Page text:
“They are constantly watching me. I know some morning I will go to sleep and not wake up.”—Sulochan (undated)
“Upon my death, that’s when everything will unfold. When I die, then everyone will see.” Sulochan’s lifeless body at the Los Angeles morgue (May 22, 1986).
Hrish, I have finished your remarkable book and I have to say it is a job well done, sir. It appears you have left no stone unturned. For someone such as myself who not only indirectly lived through those times but has heard much of the information before, it really puts the pieces of the puzzle together effectively. I found it to be thorough, objective, and compelling. It was no doubt difficult trying to extract information from persons who had to avoid veracity for various reasons, including maintaining their standing in secular or Vaisnava society. The only term I can think of for your effort to compile 108 chapters of this sort of info in your forthcoming biography of Kirtanananda Swami and history of New Vrindaban is MONUMENTAL. Keep up the good work. I think many people will very much enjoy your book as I did.
—New Vrindaban resident and godbrother
Dear Henry, Your book speaks for itself. It is a cleansing mechanism for anyone who has been associated with Srila Prabhupada’s movement. Because you have been so strenuously objective, it is completely non-sectarian. I see this as perhaps its greatest strength. It is very hard to associate it with one camp or another, although I can think of some who will seize on it for their self-interest. Anyway, devotees need to again become cleansed of the misapplications of Srila Prabhupada’s teachings that lead them to consider such bare truths as offensive. Many are so blind or ignorantly attached to some misplaced idea of anything hinting of criticism as blasphemy that they will be fearful of the book. Truth thus becomes the enemy of such people. How they can consider themselves fixed up devotees is a great feat of mental gymnastics. Unfortunately deviant leaders of so-called Krishna consciousness have driven many into such a ‘spiritual’ cul-de-sac. Srila Prabhupada used to use the example of the owl being afraid of the sunshine. Those who would fear the book thus practice an owl-like form of something that is only so-called Krishna consciousness.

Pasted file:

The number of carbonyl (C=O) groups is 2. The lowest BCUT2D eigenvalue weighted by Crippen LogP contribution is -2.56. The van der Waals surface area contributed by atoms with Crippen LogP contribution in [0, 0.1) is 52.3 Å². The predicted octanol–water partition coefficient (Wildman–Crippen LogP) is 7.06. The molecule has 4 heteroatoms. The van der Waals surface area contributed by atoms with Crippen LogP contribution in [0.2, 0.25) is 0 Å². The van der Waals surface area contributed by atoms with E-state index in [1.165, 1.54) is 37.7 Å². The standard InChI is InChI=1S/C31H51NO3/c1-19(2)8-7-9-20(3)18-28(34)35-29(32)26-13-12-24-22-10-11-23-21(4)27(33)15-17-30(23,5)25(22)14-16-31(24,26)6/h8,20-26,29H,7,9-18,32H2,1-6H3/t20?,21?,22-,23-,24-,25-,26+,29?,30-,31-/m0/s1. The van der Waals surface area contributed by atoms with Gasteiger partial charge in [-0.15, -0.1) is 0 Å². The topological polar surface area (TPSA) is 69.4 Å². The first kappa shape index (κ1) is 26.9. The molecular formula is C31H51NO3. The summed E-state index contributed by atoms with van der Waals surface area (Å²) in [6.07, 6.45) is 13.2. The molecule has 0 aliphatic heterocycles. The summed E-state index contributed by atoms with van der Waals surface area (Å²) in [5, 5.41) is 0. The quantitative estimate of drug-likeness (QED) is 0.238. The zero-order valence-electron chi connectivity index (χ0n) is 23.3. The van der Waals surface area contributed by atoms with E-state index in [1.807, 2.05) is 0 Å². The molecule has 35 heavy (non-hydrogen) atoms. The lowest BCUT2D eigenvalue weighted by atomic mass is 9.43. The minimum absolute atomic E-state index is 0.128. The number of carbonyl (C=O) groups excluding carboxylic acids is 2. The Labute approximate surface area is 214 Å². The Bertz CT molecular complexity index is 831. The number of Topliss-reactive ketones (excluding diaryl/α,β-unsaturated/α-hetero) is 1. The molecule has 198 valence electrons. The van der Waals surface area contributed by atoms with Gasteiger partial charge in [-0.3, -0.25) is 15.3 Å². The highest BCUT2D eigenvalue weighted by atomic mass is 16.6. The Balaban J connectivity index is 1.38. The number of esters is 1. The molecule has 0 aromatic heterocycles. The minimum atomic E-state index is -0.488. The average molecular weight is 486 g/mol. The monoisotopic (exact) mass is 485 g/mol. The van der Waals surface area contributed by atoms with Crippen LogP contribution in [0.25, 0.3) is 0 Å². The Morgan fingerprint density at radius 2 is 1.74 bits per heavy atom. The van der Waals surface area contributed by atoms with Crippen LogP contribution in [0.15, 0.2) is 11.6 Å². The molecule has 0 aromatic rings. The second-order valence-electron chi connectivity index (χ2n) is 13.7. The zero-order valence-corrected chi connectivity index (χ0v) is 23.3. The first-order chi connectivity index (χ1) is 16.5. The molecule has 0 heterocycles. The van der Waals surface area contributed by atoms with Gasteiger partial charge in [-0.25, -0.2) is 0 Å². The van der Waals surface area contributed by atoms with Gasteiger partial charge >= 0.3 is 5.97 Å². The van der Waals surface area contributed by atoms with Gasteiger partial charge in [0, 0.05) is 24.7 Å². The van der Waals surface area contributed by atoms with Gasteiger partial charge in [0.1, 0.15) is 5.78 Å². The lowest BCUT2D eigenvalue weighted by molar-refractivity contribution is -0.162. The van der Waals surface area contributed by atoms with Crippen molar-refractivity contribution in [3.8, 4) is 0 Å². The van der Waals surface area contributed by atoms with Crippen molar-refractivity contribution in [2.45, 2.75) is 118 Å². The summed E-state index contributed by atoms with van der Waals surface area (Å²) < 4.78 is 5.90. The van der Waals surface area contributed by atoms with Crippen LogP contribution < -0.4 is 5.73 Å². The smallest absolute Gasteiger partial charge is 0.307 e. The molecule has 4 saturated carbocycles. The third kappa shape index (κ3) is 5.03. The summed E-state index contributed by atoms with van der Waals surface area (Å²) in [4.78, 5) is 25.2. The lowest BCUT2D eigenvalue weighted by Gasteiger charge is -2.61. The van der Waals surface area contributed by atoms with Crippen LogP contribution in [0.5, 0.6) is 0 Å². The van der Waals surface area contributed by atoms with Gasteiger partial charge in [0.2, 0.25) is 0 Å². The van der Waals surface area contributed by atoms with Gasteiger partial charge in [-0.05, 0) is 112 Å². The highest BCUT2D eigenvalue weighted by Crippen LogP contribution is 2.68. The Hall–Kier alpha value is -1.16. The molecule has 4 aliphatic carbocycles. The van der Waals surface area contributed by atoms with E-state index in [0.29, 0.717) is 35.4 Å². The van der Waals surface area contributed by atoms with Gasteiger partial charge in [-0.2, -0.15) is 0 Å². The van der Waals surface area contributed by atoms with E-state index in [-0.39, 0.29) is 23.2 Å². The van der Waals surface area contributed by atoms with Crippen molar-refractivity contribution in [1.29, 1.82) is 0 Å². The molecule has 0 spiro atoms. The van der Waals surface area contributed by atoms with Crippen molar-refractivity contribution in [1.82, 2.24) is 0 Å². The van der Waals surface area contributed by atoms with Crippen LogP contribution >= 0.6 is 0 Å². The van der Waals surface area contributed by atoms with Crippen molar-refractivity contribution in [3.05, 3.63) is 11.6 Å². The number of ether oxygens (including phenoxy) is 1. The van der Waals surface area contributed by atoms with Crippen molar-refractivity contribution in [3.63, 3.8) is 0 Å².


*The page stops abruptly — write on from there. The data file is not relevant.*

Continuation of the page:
adharmam dharmam iti ya
sarvarthan viparitams ca
buddhih sa partha tamasi
That understanding which considers irreligion to be religion and religion to be irreligion,
under the spell of illusion and darkness,
and strives always in the wrong direction,
O Partha, is in the mode of ignorance. (Bhagavad-gita 18.32)
—Bhakta Eric Johanson (formerly Radha-Vrindaban Chandra Swami), former ISKCON member and former disciple of Hamsadutta Maharaja, Moab, Utah
Respected pranams from ex-ISKCON member.
Sir, I received diksa from Bhagavan’s “Prince,” Brian Tibbits (Indradyumna Swami). Was personal secretary to Indradyumna Swami. Left in 2000. I’m half-way through your amazing book, Killing for Krishna. I have to honestly tell you that I’m on page 242; in 10 hours almost straight reading. You sir, do certainly have cojones. I really appreciate your work and already feeling like it’s healing; not only my wounds but many, many more souls across our planet.
Perhaps I could assist with your upcoming work in any way. I can help your mission by distributing your book in Europe. I was very good sankirtan devotee. We need to cover Poland first, Germany since I’m here presently and then Russia. I speak fluent Russian. It’s my great honour to be at your side on this quest. I have no wife or children. Single warrior, on your side. You have awoken your sleeping soldiers, prabhu. Again, I’m by your side. Will recruit more sincere soldiers soon. Already spread message to ex-ISKCON members in Poland. However, on a serious matter, please take care of yourself. You are most welcome to come here to North Germany. I’m surrounded by very few good friends. Deep regards and please kindly keep in touch. Om shanti.
—Former disciple of Indradyumna Swami living in Germany
Hello Henry, I just got to Chapter 2 in your book, and it is an interesting read so far. It’s pretty well explained even for people who never were in the Hare Krishna movement, so I don’t have any major questions right now. I keep a bookmark in the back too so I can check each footnote. Anyhow, I like what I’ve read so far, and I’ll eventually get through the whole book and likely have more to discuss with you about it as well.